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# which way is the most cache friendly?

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This has always bothered me. Which of the following is the most efficient?  Assume that the array was created like so:
someobject** somearray = new someobject*[width];
for(int x=0;x < width;x++) {
somearray = new someobject[height];
}     
A)
for(int x=0;x < width;x++) {
for(int y=0;y < height;y++) {
...somearray[x][y]...
}
}     
B)
for(int x=0;x < width;x++) {
for(int y=0;y < height;y++) {
...somearray[y][x]...
}
}     
C)
for(int y=0;y < height;y++) {
for(int x=0;x < width;x++) {
...somearray[x][y]...
}
}     
D)
for(int y=0;y < height;y++) {
for(int x=0;x < width;x++) {
...somearray[y][x]...
}
}     
[edited by - Raloth on February 8, 2004 6:25:01 PM]

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I would think that all 4 would have O(n^2) behaviour.

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Unless you take into consideration width and height not being equal (and as long as you do it right that won''t be a cache issue, it will be a branch prediction issue) C and D are the same as A and B.

The reason one would be better then the other in terms of caching is because one is sequentially moving through memory (so that you can process an entire chunk of memory before requesting another) and one is making random accesses, which if your structure is large enough will require a new chunk to be brought into cache for every single iteration (which would be very slow). For this A seems to be the right one, since in memory you have A[0][0];A[0][1];A[0][2];A[1][0];A[1][1];A[1][2];A[2][0];A2][1];A[2][2];.

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porthios: not when a cache is involved

Right. B and C are dog slow, because you''re jumping around in memory. D transposes your matrix. A is the one, but only because of the non-canonical way you set up the matrix.
The ''correct'' way is:
int m[h][w];
for each y: for each x: m[y][x] = 0
You want to scan sequentially in memory in the inner loop.

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So...A and D are equally good, right?

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Only if width = height. The matrix is declared as [width][height], and D accesses it backwards.

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quote:
Original post by Jan Wassenberg
porthios: not when a cache is involved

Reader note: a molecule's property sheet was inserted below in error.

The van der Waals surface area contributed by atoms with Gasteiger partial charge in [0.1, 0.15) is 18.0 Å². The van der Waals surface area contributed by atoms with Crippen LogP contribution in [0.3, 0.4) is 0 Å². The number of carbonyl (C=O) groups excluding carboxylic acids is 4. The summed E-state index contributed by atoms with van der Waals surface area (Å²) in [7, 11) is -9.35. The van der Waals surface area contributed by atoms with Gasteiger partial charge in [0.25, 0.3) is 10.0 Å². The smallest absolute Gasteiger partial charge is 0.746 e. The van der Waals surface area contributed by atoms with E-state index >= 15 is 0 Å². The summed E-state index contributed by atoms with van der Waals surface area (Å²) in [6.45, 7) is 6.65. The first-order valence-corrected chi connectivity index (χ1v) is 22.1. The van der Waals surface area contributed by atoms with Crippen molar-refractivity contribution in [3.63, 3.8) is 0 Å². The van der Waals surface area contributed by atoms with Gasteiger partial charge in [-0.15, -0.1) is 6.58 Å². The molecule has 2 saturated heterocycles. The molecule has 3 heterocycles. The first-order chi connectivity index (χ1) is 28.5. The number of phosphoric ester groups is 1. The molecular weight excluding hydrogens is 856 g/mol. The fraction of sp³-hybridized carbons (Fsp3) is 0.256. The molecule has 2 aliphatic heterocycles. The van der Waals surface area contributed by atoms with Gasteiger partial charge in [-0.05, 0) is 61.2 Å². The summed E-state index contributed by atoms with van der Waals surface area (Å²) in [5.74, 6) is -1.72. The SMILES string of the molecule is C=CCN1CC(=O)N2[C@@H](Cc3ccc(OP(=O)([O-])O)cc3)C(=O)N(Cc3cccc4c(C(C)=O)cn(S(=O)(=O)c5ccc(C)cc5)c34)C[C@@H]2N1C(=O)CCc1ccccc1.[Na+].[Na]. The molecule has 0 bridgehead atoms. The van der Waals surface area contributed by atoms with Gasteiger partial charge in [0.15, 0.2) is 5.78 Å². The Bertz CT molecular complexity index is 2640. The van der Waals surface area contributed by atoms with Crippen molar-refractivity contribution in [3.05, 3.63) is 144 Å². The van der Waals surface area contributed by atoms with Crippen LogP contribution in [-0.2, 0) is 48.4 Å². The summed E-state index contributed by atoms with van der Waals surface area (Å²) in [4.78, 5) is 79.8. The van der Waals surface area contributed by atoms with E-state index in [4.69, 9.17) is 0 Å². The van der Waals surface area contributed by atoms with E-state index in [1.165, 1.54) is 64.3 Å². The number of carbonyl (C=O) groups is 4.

Nah, it still boils down to O(n^2) (or O(w*h) more accurately), becuse incorrect lookup may only make it O(n^2 + n) where the latter n could have a high constant, but it''s still same as O(n^2)

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quote:
Original post by Anonymous Poster
O(n^2 + n)
Oops, more like O(n^2) for incorrect look-up (n^2 times normal mem access) and O(n^2+n) for good look-up (n times slow access, roughly n^2 times cache-friendly access)

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quote:
Original post by Anonymous Poster
Oops, more like O(n^2) for incorrect look-up (n^2 times normal mem access) and O(n^2+n) for good look-up (n times slow access, roughly n^2 times cache-friendly access)

i just have to mention here, why i dont like that academic "if it has roughly the same number of trailing zeroes for huge n it is equal". or maybe one should insist on the word _complexity_ which doesnt translate to _speed_. use that O-notation stuff to compare complexities of algorithms, not as a weird way to say "cache and parallel execution doesnt matter, its still equally fast".

in the end w*h*cacheaccess and w*h*cacheaccess+ w*h*overhead obviously isnt "the same", no matter what some "rough estimation notation" might say.

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quote:
This has always bothered me. Which of the following is the most efficient?

object* objectArray = new object[width * height];

Allocate a single contiguous array helps [hardware, especially] prefetchers do the right thing and allows you to walk the entire array with a pointer increment (strength reduction is your friend).

Whether you want the element at row r, column c to be at objectArray[r + (c * width)] or objectArray[(r * height) + c] will depend as much on what you want to do as anything else (i.e. row-major or column-major may be optimal, depending on the operations being performed -- for matrix premultiplication, for example, it would be preferred to have one matrix row-major and one column-major).

You might want also to investigate a cache agnostic configuration, though that will be more complicated.

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